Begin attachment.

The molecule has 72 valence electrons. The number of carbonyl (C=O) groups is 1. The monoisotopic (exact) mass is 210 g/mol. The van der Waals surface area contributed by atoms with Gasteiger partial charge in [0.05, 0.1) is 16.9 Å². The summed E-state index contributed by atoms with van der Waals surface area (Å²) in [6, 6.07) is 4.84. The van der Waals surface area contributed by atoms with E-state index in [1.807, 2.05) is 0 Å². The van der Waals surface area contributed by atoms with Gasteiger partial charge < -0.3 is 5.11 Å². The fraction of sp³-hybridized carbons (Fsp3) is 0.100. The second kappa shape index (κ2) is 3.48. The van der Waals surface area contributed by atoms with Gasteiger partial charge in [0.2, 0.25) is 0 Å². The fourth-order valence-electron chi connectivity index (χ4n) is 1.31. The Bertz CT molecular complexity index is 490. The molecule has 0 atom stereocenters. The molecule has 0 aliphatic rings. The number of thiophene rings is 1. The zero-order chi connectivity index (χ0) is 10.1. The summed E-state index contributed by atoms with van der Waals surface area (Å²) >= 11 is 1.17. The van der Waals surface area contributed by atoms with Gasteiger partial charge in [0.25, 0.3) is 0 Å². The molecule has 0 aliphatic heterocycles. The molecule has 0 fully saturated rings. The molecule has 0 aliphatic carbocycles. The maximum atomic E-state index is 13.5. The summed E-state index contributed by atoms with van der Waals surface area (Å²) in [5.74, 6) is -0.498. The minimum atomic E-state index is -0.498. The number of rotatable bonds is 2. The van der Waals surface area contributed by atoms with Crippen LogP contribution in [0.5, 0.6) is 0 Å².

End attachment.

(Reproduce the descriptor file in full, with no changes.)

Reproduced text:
The molecule has 72 valence electrons. The number of carbonyl (C=O) groups is 1. The monoisotopic (exact) mass is 210 g/mol. The van der Waals surface area contributed by atoms with Gasteiger partial charge in [0.05, 0.1) is 16.9 Å². The summed E-state index contributed by atoms with van der Waals surface area (Å²) in [6, 6.07) is 4.84. The van der Waals surface area contributed by atoms with E-state index in [1.807, 2.05) is 0 Å². The van der Waals surface area contributed by atoms with Gasteiger partial charge < -0.3 is 5.11 Å². The fraction of sp³-hybridized carbons (Fsp3) is 0.100. The second kappa shape index (κ2) is 3.48. The van der Waals surface area contributed by atoms with Gasteiger partial charge in [0.2, 0.25) is 0 Å². The fourth-order valence-electron chi connectivity index (χ4n) is 1.31. The Bertz CT molecular complexity index is 490. The molecule has 0 atom stereocenters. The molecule has 0 aliphatic rings. The number of thiophene rings is 1. The zero-order chi connectivity index (χ0) is 10.1. The summed E-state index contributed by atoms with van der Waals surface area (Å²) >= 11 is 1.17. The van der Waals surface area contributed by atoms with Gasteiger partial charge in [0.25, 0.3) is 0 Å². The molecule has 0 aliphatic heterocycles. The molecule has 0 fully saturated rings. The molecule has 0 aliphatic carbocycles. The maximum atomic E-state index is 13.5. The summed E-state index contributed by atoms with van der Waals surface area (Å²) in [5.74, 6) is -0.498. The minimum atomic E-state index is -0.498. The number of rotatable bonds is 2. The van der Waals surface area contributed by atoms with Crippen LogP contribution in [0.5, 0.6) is 0 Å².